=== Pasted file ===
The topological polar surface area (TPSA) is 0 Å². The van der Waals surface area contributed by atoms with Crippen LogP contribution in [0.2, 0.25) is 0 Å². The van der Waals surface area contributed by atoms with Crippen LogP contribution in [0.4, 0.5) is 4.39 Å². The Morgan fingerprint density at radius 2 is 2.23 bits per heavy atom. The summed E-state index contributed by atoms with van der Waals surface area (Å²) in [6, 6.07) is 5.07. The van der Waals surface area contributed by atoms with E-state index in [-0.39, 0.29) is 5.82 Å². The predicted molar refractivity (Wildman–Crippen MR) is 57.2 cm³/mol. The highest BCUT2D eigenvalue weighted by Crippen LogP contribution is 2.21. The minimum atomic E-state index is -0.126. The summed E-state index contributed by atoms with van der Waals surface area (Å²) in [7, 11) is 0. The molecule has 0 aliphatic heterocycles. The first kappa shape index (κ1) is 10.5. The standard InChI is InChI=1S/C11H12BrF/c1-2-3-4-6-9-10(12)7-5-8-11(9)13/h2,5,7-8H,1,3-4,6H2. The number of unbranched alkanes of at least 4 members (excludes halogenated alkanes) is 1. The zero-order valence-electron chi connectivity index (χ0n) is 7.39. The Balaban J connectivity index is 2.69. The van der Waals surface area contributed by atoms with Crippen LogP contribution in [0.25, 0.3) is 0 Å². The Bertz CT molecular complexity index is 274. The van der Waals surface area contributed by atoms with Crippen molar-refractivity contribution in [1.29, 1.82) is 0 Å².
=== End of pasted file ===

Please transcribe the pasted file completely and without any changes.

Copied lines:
The topological polar surface area (TPSA) is 0 Å². The van der Waals surface area contributed by atoms with Crippen LogP contribution in [0.2, 0.25) is 0 Å². The van der Waals surface area contributed by atoms with Crippen LogP contribution in [0.4, 0.5) is 4.39 Å². The Morgan fingerprint density at radius 2 is 2.23 bits per heavy atom. The summed E-state index contributed by atoms with van der Waals surface area (Å²) in [6, 6.07) is 5.07. The van der Waals surface area contributed by atoms with E-state index in [-0.39, 0.29) is 5.82 Å². The predicted molar refractivity (Wildman–Crippen MR) is 57.2 cm³/mol. The highest BCUT2D eigenvalue weighted by Crippen LogP contribution is 2.21. The minimum atomic E-state index is -0.126. The summed E-state index contributed by atoms with van der Waals surface area (Å²) in [7, 11) is 0. The molecule has 0 aliphatic heterocycles. The first kappa shape index (κ1) is 10.5. The standard InChI is InChI=1S/C11H12BrF/c1-2-3-4-6-9-10(12)7-5-8-11(9)13/h2,5,7-8H,1,3-4,6H2. The number of unbranched alkanes of at least 4 members (excludes halogenated alkanes) is 1. The zero-order valence-electron chi connectivity index (χ0n) is 7.39. The Balaban J connectivity index is 2.69. The van der Waals surface area contributed by atoms with Crippen LogP contribution in [0.25, 0.3) is 0 Å². The Bertz CT molecular complexity index is 274. The van der Waals surface area contributed by atoms with Crippen molar-refractivity contribution in [1.29, 1.82) is 0 Å².